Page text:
Tuesday, September 25, 2012

did I pass the test!?!?

A blog post I read earlier this week sparked a conversation between my husband and I about our childrens futures in the school systems.  The author, Joe Bower, wrote a post about communicating with his daughters Kindergarten teacher about opting out of grading and instead giving more feedback.  I instantly loved this idea and his letter to the teacher as I am one of those "crazy" parents that believes in attachment parenting and babywearing so obviously I would connect with the idea of promoting my childs learning without reducing their knowledge to a letter or number.  My husband, on the other hand, thought the whole idea was completely ridiculous and was just another way for parents to be controlling.  Obviously we had drastically different opinions on this topic, which we usually do, and he is still not sold on the whole idea even after an hour long conversation and research on the subject but I still like it and would consider it when my children reach that age.

Bowers post on this subject also caused quite the stir from other readers as well from people saying that he was being a controlling parent and undermining teachers to people (like me) who completely agree with his idea and have saved his letter draft for their own person use in their children's future.   I like to be as objective as I can on subject because I believe all people should be able to voice their opinions so I do understand where some people were coming from (although they could be a little ridiculous and harsh at times).  With that being said, I don't think that he had the intent of undermining teachers abilities to teach, considering he is a teacher himself.  I think that teachers are very effective at their jobs, if not then I would choose to homeschool, and often the teachers are just following rules from such laws as NCLB in which they have to assess all children equally.  I dont think he was trying to be a controlling parent either I know Im not, even though people think I am becuase of my views on parenting, I think that he just wants the best education for his daughter and he wants her to want to learn.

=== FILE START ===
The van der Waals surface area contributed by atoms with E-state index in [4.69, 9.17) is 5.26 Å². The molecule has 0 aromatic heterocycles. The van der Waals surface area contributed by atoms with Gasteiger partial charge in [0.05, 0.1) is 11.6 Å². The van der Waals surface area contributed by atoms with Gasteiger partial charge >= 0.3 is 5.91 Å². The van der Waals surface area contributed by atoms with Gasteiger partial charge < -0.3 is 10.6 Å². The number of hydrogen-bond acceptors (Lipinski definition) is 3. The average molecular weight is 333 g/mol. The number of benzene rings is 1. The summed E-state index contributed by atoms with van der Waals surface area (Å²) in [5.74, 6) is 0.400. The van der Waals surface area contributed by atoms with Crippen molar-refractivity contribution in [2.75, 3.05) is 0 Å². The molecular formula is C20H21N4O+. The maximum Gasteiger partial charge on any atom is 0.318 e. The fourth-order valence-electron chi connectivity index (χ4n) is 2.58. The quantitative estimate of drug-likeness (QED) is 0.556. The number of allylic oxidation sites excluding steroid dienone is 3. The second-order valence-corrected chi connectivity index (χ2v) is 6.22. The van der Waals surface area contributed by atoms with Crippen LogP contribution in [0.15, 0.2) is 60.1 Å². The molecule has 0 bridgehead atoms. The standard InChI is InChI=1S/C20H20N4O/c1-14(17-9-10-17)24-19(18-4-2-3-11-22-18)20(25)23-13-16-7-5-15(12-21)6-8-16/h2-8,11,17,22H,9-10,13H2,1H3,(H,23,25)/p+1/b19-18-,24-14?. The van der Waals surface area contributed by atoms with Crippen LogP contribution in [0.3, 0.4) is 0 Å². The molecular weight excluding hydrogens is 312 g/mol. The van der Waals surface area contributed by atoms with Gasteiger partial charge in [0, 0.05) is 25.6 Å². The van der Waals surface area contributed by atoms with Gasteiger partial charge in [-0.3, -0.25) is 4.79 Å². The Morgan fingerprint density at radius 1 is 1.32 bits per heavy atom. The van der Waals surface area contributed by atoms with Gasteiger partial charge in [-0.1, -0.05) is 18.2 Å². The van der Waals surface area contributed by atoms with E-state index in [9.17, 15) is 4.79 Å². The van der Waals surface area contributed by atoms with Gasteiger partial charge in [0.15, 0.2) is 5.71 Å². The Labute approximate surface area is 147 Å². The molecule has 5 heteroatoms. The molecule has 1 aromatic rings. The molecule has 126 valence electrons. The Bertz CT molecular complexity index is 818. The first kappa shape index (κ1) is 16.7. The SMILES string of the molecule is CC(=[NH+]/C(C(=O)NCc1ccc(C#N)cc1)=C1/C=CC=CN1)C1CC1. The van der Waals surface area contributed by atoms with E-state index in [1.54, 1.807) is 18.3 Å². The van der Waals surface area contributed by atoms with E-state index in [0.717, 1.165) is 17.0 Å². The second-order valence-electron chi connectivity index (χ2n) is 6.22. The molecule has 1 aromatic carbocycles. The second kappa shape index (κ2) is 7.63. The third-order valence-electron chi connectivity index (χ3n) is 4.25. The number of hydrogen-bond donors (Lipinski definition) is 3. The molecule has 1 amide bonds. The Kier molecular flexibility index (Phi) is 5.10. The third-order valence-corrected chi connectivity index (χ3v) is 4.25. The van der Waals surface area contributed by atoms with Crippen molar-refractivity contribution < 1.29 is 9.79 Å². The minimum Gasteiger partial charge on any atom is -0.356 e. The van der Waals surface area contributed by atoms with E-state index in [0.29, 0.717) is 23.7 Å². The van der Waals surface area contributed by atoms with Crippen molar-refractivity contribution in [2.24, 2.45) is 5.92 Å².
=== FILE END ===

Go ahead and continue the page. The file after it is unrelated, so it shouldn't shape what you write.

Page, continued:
So, if you are a "crazy" parent like me or you just want to learn a little bit more on the subject to make your own decisions, Bower has made another post which is more of a compilation of previous posts that delve more into the subject and reasoning behind Opting out of Grading.  I highly recommend reading these to get a better idea but if you dont want to hunt through several posts here is my "short list" of his ideas:
  • There is a big difference between learning something and then having a test and learning something because of a test which is what most students are doing these days with all the standardized tests they have to take. " There's a big difference between preparing kids for a life of tests and the tests of life. The former may have kids worried about failing their classes without realizing such a misguided distraction is a recipe for failing at life."
  • A work or learning environment that is built on a foundation of smugness, fear and anger is destined for failure. And most of these emotions come from the student, teacher, and parent when it concerns grades.
  • Grades are seen by students as a judgment or as Paul Dressel explains:
    A mark or grade is an inadequate report of an inaccurate judgement by a biased and variable judge of the extent to which a student has attained an indefinite amount of material.     

    There are of course many more points he addresses but I think these three make it clear enough, IN MY OPINION, as to why opting out of grading can actually help promote learning instead of hinder it and reduce it to a number.  We want our children to study for meaning and learn life lesson we dont want them going into school the day after a test which only one thing on their mind "did I pass the test!?!?" 

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